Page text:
We’ve all heard the references. The fight against the coronavirus pandemic is a war, and not just any war. The Detroit Free Press was already noting in mid-March that “2020 America is gravitating to World War II as the go-to comparison for the current battle against a deadly germ.” President Donald Trump has invoked its spirit: “To this day, nobody has ever seen anything like it, what they were able to do during World War II,” he said at a White House briefing. “Now it’s our time. We must sacrifice together, because we are all in this together, and we will come through together.” At the end of April, New York Governor Andrew Cuomo made a more granular analogy: “Ventilators are to this war what bombs were to World War Two.”
It’s easy to see why politicians as far apart as Trump and Cuomo would want to invoke the Second World War. It was a shared fight against a remorseless enemy, and its example is heartening. The U.S. decisively won the war against the Axis powers and in the aftermath emerged stronger and globally preeminent, at the start of a growth curve that lasted three decades.
But if you look more closely at the real experience of World War II, and why it turned out the way it did, the comparison is disheartening at best, and—if you’re inclined toward pessimism—genuinely worrisome. For reasons ranging from the nature of the enemy to historical timing to political will, we are in a much bleaker place today than our forebears were when that war that ended 75 years ago. And the economic lesson may be exactly backward.
The war years, from December 7, 1941, to September 2, 1945, were times of genuine anxiety and heartbreak. More than 16 million Americans were under arms during that war; 405,399 were killed, 671,278 wounded. If you adjust for population, Covid-19 would have to kill a million Americans for the death toll to be as high. Most of those were young men in the prime of life; every family with a father, son, husband or brother in the service lived with the possibility of a loved one never coming home. Even families without a relative in uniform felt the impact personally in the rationing of staples like food and gasoline. Travel by road, rail and air was a logistical nightmare.
But the United States itself was still an essentially safe place. Two oceans protected it from attack by its foes; the closest thing to an attack was a near-comical attempt by Japan to float balloon bombs across the West Coast. The nation’s massive civil defense effort, the nightly blackouts in major cities and the distribution of gas masks, were at root “security theater.” No one feared to shake a hand, gather at a coffee shop, spend a night out. By 1943, movie attendance topped 200 million, and there were lines outside restaurants and nightclubs across the country. Home front activity ranged from the planting of victory gardens to scrap metal and newspaper drives to War Bond fundraisers. At the direction of President Franklin D. Roosevelt, major league baseball continued throughout the war, even with stars like Joe DiMaggio and Ted Williams serving in military uniform. Hollywood celebrities drew huge crowds at events promoting the sale of war bonds.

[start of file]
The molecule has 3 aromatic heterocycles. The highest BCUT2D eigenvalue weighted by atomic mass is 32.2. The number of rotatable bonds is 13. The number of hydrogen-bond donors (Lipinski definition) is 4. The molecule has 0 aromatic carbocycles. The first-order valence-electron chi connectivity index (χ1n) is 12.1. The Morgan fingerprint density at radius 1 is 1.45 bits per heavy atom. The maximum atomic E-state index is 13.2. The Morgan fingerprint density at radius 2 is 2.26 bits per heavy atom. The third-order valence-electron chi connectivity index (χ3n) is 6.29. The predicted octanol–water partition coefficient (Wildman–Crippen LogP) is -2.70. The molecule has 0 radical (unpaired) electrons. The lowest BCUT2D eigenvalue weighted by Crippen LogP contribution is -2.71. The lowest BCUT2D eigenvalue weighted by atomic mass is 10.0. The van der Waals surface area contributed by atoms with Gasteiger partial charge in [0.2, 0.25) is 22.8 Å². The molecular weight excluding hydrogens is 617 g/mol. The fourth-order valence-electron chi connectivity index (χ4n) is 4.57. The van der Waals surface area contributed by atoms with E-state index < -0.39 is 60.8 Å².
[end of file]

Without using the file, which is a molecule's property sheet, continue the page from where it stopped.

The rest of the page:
The contrast between the public energy of wartime America and today’s nation in lockdown, with shuttered schools, theaters, restaurants, shops, and offices—could not be more striking. True, we have other ways of connecting, and thanks to online video chats, some are now closer to their far-flung relatives than before. But that’s far from the sense of collective spirit that animated society during WWII—or, for that matter, after more recent crises like 9/11. In fact it’s almost the opposite: Togetherness is impossible, even banned, and an already atomized America has retreated to tiny family and friend groups, cut off from even basic expressions of community life like church, or parades, or voting in person. At the most basic level, the war has pulled us apart.
It’s the economic contrast with WWII, however, where things really get bleak. With the arrival of the coronavirus pandemic this year, more than a decade of economic expansion slammed into a brick wall. At least 30 million Americans lost their jobs in the space of a month and a half; the real number is likely much higher, since those in the gig economy are largely outside the unemployment insurance world. The unemployment rate back in February was 3.5 percent; now, it is officially 14.7 per cent, and by the broader “U6” measure, it is more than 22 percent. We’ve plunged into a recession and could soon learn that the pandemic has triggered a new depression.
By contrast, World War II, horrifying as it was, was an economic jump-start for the country. The Great Depression had gutted the nation in the 1930s. When Roosevelt guided (or pulled) a reluctant United States into a massive defense buildup and a peacetime draft in 1940, the U.S. jobless rate stood at 14.6 percent. By 1942, with the nation’s economy focused on the construction of a massive military machine, unemployment had dropped to 4.75 percent, and kept going down: For the last three years of the conflict, it dropped below 2 percent. A decade of economic privation was swiftly replaced by full employment.
This did not mean that life suddenly became comfortable; wartime housing shortages made it hard for newly employed defense workers to find a place to live. And wage and price controls meant that workers could not use the tight labor market to push for higher pay. (Instead, major companies began to provide workers with fringe benefits, most notably health care, which began the now-widespread practice of employer-based health insurance.)
In the 1940s, the war effort was the way out of an economic collapse. Today, the war effort is what’s causing it—and it’s hard to imagine what kind of buildup could pull us back out on the other side.